The idea of bias testing is not new. Dutch physician Franciscus Donders first suggested that we may be able to access implicit cognitive processes using the speed of response back in 1868. However, it was the use of modern computers in 1998 at Harvard University, capable of measuring response times, which made bias testing possible. A review of police recruitment practices by the U.K College of Policing following the 2003 ‘Secret Policeman’ documentary, which showed recruits acting in a racist manner, noted the potential for implicit bias testing.
However, the Harvard Implicit Association Test (IAT) is not without controversy. Since 2006 and a paper penned by psychologists Hart Blanton and James Jaccard, it has been suspected that the Harvard test may not predict meaningful real-world behaviour. It was subsequently found that the test is unreliable (i.e. it gives different results if taken twice). These shortcomings were controlled in 2009 and since then, over 10,000 bias tests have been taken by police officers and policing support staff, and over 300,000 tests have been taken across other sectors in the U.K. using the Implicitly® platform.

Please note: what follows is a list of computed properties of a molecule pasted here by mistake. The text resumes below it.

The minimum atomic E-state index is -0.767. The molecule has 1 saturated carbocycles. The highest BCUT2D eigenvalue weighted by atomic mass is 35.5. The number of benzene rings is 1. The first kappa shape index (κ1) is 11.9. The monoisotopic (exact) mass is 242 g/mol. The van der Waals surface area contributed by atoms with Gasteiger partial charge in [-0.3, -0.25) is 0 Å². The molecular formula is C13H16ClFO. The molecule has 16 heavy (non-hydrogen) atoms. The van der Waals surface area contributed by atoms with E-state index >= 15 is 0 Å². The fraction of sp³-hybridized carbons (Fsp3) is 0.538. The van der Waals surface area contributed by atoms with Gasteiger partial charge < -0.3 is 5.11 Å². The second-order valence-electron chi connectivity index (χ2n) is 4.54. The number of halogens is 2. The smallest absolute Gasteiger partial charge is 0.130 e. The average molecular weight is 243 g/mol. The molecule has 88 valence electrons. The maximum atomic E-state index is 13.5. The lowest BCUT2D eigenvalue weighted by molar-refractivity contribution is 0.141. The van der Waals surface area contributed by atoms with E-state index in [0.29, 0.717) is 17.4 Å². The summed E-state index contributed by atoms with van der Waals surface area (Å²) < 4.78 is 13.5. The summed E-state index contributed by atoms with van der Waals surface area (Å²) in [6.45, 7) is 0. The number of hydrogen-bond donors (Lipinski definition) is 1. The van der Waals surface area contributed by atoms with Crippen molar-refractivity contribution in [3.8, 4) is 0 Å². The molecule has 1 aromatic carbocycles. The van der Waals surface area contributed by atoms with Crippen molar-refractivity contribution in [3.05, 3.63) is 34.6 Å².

The Importance of Implicit Bias Testing in Police Recruiting
The idea of bias testing all police recruits was first muted by Her Majesty Inspectorate of Constabulary (HMIC, now HMICFRS) in 2009. However, the SEARCH recruitment process was not set up with the appropriate IT infrastructure or flexibility to facilitate full cohort testing. At that point, robust testing was in its’ infancy, no robust data on levels of bias amongst police officers was available, and as a result, implicit bias testing was set aside.